7 Psychological Tips To Ace Your Zoom Interview
#7. Socially charge yourself prior to the interview.
Did you know that the number of annual meeting minutes on Zoom is now over 3.3 trillion?
The use of the Zoom platform has increased over the past two years for different purposes: job interviews, classes, meetings, friend and family gatherings.
I, like many other people, had to learn things from the scratch with Zoom since I haven’t really used it before 2019 that much. It seemed a bit overwhelming at first, but if I did it, so can you!
I had a very successful interview a few months ago which landed me my dream job and I would like to share with you the exact things I did to ace it.
In the past two years, I have gathered quite a few scientific-based tips to help you boost your Zoom etiquette to have more productive Zoom meetings and ace your interviews.
So, are you figuring out this whole Zoom thing for your interview? No worries, I’ve got you!
Here are 7 amazing tips for you to nail your Zoom interview:
1. Network delays are manageable
One 2014 study by German academics showed that delays on phone or conferencing systems shaped our views of people negatively. Even delays of 1.2 seconds made people perceive the responder as less friendly or focused. Our brain is trying to read the other person's incongruence in the face.
For instance, the interviewer says something funny but there's a delay and you take a few seconds to react. Their brain is trying to figure out what happened. and in the meantime, it comes up with all these scenarios that perhaps their joke wasn’t too good or that they are not a funny person.
What to do?
Do a speed check right before you start. If you know you have internet connection issues, let the interviewer know at the beginning of your video call. If the connection is really bad, hope on to audio-only.
Slow down your speaking pace. If there is a lag, at least you give the other person the chance to catch up with you.
2. Proxemics is important
Proxemics is the distance people prefer to have when engaging in conversation with others. Anthropologist Edward Hall coined this word in the early 1960s and classified 4 major proxemic zones: the intimate space, personal space, social space, and public space.
Let’s look at this picture:
What do you think?
If you chose A-personal space, B-social zone C-public distance, and D-intimate zone, you are right!
The intimate zone (0–2 ft.) is used for very confidential, intimate communications. This is when we hug, kiss, or hold hands with another.
Personal space (2–4ft.) is where we usually feel safe to allow our partner, family members, or very close friends. ·
Social zone (4–12 ft.) is used in business transactions, meeting new people, and interacting with groups of people, during which there is most likely no physical contact.
Public distance (12 or more ft.) between people. For instance, when you go to the park and you have to share a bench with another, you will most likely choose to sit as far away on the opposite end.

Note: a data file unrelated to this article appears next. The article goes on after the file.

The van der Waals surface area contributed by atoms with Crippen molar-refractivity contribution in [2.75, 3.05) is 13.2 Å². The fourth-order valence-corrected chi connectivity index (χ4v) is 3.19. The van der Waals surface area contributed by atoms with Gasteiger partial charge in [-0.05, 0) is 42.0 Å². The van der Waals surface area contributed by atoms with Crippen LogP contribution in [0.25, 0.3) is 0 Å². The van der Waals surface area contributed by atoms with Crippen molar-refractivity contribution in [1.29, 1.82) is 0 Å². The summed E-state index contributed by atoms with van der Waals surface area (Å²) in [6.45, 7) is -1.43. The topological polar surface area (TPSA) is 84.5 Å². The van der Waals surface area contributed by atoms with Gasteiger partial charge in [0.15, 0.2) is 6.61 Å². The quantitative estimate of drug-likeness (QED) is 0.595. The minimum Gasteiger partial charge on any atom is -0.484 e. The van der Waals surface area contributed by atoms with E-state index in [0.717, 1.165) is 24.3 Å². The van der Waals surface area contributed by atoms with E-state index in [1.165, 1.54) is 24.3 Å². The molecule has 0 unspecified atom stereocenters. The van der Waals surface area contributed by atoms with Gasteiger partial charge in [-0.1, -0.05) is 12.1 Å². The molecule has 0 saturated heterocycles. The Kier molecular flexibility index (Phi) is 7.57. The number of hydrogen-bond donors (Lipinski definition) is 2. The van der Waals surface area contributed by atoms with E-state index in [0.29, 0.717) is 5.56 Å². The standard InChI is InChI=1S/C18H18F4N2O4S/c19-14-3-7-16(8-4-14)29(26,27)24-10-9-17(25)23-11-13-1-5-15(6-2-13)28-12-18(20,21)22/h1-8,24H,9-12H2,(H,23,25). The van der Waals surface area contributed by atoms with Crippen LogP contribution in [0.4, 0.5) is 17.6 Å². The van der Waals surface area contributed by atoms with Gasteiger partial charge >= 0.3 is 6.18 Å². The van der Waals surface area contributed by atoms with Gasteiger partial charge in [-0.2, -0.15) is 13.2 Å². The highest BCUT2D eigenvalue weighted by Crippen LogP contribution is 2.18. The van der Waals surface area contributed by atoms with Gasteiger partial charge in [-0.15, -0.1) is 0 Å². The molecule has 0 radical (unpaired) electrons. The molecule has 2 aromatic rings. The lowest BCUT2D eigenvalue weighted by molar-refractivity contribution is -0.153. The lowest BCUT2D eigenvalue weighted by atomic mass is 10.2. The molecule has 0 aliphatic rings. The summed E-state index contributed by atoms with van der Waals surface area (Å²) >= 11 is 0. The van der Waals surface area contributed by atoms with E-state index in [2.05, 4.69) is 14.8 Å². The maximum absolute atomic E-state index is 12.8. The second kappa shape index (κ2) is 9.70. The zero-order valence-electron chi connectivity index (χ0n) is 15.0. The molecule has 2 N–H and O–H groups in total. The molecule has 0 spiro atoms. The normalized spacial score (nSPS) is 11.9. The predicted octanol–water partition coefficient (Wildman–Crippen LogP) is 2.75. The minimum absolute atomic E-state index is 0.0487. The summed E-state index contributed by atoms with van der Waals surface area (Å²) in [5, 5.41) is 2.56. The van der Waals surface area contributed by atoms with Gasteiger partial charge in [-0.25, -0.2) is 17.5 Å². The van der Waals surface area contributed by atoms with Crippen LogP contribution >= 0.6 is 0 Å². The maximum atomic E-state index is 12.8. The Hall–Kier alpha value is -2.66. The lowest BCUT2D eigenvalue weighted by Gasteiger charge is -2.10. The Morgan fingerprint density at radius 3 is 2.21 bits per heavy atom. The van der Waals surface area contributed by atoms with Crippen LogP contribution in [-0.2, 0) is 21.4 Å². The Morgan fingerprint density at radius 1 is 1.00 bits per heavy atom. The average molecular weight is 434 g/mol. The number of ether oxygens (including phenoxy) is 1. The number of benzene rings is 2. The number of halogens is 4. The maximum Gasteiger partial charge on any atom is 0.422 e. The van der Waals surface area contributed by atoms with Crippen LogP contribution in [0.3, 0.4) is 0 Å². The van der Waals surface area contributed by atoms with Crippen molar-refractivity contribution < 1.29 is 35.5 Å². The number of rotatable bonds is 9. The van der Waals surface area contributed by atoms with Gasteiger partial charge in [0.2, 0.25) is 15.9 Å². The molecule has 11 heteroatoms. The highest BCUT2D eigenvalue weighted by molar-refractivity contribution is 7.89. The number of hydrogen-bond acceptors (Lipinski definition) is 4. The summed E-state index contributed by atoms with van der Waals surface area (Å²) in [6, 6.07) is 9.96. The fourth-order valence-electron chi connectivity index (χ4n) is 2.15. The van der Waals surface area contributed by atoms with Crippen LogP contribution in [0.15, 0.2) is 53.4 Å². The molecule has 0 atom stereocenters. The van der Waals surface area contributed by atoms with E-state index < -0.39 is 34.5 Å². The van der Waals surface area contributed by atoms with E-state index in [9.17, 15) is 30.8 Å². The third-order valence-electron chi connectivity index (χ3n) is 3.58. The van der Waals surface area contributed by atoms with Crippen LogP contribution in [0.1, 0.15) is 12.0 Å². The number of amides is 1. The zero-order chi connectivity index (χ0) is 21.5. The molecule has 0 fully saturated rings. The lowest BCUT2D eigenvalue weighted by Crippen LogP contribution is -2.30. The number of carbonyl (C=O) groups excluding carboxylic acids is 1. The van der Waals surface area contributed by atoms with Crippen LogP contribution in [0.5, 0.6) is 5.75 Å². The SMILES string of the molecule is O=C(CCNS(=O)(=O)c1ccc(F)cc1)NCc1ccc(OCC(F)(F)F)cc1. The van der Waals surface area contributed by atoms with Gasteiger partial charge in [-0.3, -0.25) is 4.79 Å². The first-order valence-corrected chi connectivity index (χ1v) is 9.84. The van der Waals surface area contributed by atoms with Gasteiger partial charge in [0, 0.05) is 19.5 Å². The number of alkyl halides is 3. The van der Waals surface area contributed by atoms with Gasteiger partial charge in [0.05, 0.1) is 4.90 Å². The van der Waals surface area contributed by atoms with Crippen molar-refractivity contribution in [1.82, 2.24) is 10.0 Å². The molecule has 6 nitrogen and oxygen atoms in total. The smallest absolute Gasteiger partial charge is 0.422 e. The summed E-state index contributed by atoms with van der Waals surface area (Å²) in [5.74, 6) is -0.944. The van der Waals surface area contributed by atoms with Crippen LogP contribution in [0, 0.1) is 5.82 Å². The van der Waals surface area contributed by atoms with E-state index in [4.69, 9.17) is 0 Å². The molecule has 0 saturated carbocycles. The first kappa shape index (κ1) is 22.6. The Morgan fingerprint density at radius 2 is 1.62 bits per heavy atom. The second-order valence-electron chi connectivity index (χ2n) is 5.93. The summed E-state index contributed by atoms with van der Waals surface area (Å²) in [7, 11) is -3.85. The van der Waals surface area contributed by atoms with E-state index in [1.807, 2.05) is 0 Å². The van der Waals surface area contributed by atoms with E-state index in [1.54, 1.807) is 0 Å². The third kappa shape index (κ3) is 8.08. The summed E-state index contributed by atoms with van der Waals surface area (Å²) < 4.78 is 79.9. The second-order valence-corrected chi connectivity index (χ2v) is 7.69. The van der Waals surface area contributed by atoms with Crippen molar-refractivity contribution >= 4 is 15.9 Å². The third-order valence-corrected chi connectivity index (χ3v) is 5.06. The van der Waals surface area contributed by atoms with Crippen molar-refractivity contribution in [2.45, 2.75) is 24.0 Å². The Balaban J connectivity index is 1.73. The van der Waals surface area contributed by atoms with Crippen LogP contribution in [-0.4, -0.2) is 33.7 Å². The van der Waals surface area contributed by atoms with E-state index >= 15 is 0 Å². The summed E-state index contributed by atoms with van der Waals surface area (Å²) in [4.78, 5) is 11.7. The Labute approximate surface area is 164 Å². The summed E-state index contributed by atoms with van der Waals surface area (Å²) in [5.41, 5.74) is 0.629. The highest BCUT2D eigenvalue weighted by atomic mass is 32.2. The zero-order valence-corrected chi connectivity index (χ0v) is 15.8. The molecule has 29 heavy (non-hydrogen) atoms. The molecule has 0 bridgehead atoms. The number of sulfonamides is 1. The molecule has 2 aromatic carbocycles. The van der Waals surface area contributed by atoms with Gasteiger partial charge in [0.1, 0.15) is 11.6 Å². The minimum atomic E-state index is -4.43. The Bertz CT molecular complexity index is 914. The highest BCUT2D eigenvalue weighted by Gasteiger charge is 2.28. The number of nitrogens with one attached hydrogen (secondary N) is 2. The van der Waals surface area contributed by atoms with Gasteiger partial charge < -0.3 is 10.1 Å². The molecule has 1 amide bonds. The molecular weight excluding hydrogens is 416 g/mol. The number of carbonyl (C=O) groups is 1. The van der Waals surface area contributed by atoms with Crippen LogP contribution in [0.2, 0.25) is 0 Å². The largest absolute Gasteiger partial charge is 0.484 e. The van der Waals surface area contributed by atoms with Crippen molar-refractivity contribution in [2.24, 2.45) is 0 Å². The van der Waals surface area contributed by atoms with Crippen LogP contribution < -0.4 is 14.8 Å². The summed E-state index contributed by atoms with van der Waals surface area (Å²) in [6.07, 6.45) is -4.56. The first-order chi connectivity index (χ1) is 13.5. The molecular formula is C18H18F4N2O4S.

What to do
The ideal distance between you and the camera should be about 3–4 feet away during a video call. You are then in the social distance proxemics. That way your upper torso and hands are showing and you don’t make the interviewer feel uncomfortable or awkward. Nobody enjoys a zoomed-in image of a floating head. It makes them feel the other person is trespassing their proxemics.
No matter how good you are at body language, if you aren’t within the right distance you’re greatly weakening your impact.
— Vanessa van Edwards
3. Ditch Your Fake Zoom Background
In a Harvard Business Review survey, 60% of the people who took part in it, said they do have a clear preference for a real Zoom background rather than a fake one. To inspire authenticity, trustworthiness, or expertise, the actual room behind the speaker was the most popular choice.
If you do want to use a fake background though, know that in a test of 6 different Zoom backgrounds, those who used a background with plants were viewed as more trustworthy, approachable, and intelligent than other backgrounds.
When the person you’re engaging with on the other side of the screen has a seaside or a desert background behind them, instead of focusing on the message they are trying to convey, your brain is mostly trying to figure out their location.
Especially if you suddenly see their cat’s tail rising from the desert dunes in the middle of your discussion. Your focus is going to shift immediately. Now, you wouldn’t want that to happen to you since it will distract your interviewer's attention.
What to do
If possible, position yourself in a way you can transmit the other information about you. Perhaps against your bookshelf or a wall on which you hung some University degrees or a painting you love or made. Something to show part of your personality.
If this is something you cannot do, at least use a more professional background. One with a plant or a bookshelf behind you. Something more neutral. A customed one would be even better. This way you can even show them a bit more of your personality. This leaves room for tip number 4.
4. Context cues
The context of a conversation can be formal or informal. You are here for an interview, therefore there are some predetermined conversational guidelines such as talking about your studies, and previous experience.
The cues are something we use that indicate the conversation can flow in another direction.
What to do
Pay attention to your interviewer's background. If you’re lucky and they don’t use a fake background, you can engage with different objects there. Perhaps a painting or a book that sparks your interest.